Configuring Zowe certificates
As a system administrator, review this article to learn about the key concepts of Zowe certificates.
Zowe uses a certificate to encrypt data for communication across secure sockets. The certificate used is specified in the
zowe.certificates section of the
zowe.yaml, and can either be a
PKCS12 certificate held in a USS keystore
.p12 file, or else a
JCERACKS certificate held in a keyring.
Zowe provides the ability to generate a certificate using the
zwe init certificate command, and it can also be configured to use an existing certificate that might be provided by the security team in a z/OS customer shop.
In addition to Zowe using the intra-address space of certificates, Zowe uses external services on z/OS (such as z/OSMF or Zowe conformant extensions that have registered themselves with the API Mediation Layer) to encrypt messages between its servers. These services present their own certificate to the API Mediation Layer, in which case the trust store is used to capture the relationship between Zowe's southbound edge and these external certificates.
To disable the trust store validation of southbound certificates, set the value
zowe.verifyCertificates: DISABLED in the
zowe.yaml configuration file. A scenario when this is recommended is if the z/OSMF certificate is be self-signed or uses an untrusted CA. In this case, Zowe API Mediation Layer does not recognize the signing authority.
To enable certificate validation without hostname validation, set
zowe.verifyCertificates: NONSTRICT. Using this setting, the certificate Common Name or Subject Alternate Name (SAN) is not checked. This facilitates deployment to environments where certificates are valid but do not contain a valid hostname. This configuration is for development purposes only and should not be used for production.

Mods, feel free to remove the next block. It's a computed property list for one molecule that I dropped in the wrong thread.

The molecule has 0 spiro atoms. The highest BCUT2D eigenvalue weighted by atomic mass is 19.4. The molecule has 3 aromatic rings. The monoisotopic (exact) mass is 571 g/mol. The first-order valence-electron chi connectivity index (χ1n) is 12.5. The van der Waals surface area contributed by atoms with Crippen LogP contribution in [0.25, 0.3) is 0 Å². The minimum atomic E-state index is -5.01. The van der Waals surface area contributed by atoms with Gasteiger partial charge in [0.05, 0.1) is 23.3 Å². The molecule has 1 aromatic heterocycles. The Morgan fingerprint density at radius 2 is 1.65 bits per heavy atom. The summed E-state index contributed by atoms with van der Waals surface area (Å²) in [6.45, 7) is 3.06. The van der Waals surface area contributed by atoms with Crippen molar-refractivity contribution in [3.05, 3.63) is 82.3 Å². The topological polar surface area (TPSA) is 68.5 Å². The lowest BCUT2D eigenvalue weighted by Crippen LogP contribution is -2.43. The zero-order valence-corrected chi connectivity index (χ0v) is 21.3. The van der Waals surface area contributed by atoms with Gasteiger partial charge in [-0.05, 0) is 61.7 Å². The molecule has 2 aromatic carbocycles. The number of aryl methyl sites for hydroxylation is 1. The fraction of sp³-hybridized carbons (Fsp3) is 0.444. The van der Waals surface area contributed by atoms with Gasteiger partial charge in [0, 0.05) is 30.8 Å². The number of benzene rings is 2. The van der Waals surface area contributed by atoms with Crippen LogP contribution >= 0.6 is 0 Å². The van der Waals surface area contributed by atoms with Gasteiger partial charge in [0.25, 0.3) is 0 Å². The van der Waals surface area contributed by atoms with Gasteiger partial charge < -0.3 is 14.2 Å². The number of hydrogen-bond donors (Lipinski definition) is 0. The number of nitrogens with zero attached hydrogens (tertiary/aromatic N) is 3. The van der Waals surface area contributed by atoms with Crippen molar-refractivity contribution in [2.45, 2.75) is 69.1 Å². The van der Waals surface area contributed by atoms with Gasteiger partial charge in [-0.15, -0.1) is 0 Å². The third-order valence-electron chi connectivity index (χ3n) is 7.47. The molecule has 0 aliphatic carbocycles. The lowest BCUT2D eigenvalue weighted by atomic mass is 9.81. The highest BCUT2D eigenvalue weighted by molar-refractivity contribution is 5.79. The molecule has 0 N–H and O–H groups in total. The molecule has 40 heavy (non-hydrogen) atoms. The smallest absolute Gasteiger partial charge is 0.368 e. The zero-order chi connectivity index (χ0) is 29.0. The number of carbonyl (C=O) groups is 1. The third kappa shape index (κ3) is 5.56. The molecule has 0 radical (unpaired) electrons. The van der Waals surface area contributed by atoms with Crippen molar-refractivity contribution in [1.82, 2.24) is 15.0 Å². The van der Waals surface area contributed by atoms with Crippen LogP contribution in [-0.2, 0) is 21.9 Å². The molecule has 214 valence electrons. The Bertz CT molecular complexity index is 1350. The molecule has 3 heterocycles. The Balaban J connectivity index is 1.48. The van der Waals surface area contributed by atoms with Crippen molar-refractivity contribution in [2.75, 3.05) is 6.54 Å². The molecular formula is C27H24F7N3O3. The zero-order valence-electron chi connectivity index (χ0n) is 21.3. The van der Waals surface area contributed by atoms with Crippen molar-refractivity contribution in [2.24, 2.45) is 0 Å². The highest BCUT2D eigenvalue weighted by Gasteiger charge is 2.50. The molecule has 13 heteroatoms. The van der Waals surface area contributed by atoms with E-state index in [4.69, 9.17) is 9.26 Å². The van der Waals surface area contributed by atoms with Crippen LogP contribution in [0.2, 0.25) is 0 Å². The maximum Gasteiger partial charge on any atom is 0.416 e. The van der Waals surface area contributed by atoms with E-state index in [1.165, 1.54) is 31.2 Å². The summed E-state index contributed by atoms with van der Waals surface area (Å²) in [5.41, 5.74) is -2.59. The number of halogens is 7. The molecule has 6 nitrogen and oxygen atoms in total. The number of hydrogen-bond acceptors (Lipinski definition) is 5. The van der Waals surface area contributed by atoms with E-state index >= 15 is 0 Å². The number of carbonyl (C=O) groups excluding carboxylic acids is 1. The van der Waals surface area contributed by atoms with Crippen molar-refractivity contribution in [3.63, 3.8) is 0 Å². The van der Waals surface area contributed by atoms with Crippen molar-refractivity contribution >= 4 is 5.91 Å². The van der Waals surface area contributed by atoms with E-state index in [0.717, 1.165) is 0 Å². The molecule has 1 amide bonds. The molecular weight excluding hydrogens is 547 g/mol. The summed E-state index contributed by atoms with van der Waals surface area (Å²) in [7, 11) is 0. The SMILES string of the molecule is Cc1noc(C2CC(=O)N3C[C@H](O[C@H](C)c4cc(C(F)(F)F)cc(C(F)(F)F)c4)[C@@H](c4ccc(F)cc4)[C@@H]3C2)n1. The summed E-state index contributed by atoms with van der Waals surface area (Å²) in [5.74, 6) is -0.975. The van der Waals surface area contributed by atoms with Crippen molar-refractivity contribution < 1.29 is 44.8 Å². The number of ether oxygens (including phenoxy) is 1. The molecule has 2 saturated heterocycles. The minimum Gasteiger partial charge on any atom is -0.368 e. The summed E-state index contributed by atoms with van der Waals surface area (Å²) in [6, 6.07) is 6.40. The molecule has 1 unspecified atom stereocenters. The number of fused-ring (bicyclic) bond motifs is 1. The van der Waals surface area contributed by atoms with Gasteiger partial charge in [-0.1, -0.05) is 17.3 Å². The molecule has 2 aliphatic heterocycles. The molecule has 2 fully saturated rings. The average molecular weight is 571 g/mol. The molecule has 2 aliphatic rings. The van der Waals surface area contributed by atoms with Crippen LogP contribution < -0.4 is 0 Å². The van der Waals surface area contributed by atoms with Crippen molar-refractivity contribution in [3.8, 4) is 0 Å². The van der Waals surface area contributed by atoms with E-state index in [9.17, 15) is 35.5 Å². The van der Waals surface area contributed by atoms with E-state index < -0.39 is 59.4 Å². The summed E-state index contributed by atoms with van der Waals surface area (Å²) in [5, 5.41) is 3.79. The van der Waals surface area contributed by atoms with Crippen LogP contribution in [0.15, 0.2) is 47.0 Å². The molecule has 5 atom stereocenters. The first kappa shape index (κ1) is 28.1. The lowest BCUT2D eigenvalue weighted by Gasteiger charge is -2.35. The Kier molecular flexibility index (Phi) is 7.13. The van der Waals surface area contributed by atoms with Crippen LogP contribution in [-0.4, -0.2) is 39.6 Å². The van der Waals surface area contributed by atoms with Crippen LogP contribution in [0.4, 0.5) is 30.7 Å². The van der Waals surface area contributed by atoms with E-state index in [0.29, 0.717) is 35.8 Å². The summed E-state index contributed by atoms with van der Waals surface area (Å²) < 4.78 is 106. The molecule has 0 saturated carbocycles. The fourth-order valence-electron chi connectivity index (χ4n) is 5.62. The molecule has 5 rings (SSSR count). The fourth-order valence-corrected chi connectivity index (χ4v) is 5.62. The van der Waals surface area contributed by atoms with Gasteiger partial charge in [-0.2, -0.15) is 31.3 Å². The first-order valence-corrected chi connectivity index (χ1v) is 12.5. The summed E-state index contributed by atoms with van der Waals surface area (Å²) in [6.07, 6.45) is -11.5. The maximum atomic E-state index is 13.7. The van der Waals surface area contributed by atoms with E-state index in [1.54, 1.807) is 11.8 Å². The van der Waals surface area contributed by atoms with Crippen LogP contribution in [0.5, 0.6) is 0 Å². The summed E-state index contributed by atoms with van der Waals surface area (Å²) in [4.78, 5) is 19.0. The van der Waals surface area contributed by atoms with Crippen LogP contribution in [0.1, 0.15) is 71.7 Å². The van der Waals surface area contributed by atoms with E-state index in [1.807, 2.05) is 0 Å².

A proper setup of trust store is mandatory to successfully start Zowe with
Keystore versus key ring
Zowe supports certificates that are stored either in a USS directory Java KeyStore
.p12 format or else held in a z/OS Keyring. z/OS keystore are the preferred choice for storing certificates where system programmers are already familiar with their operation and usage. The user ID setting up a keystore and connecting it with certificates requires elevated permissions, and in scenarios where you need to create a Zowe sandbox environment or for testing purposes and your TSO user ID doesn't have authority to manipulate key rings, USS keystores are a good alternative.
Extended key usage
When a TLS certificate is used for encryption across a socket connection, one of those endpoints is the client and the other is a server. This usage is restricted with the
Extended Key Usage (EKU) attribute. Zowe can work with certificates that have no EKU, however if an EKU is specified it must have both server and client usage.
An example of where this is a problem with Zowe, is that z/OS certificates may be configured to explicitly only act as server northbound certificates with a
TLS Web Server Authentication (184.108.40.206.220.127.116.11.1) OID. However, because Zowe's micro services authenticate to the API Catalog on USS using TLS, the certificate needs to be valid as a southbound client certificate. To do this, ensure that the certificate contains the
TLS Web Client Authentication (18.104.22.168.22.214.171.124.2) value in the Extended Key Usage section.
Digital signature and/or key agreement must also be set as extension value in the Key Usage section. For more information, see key usage extensions and extended key usage.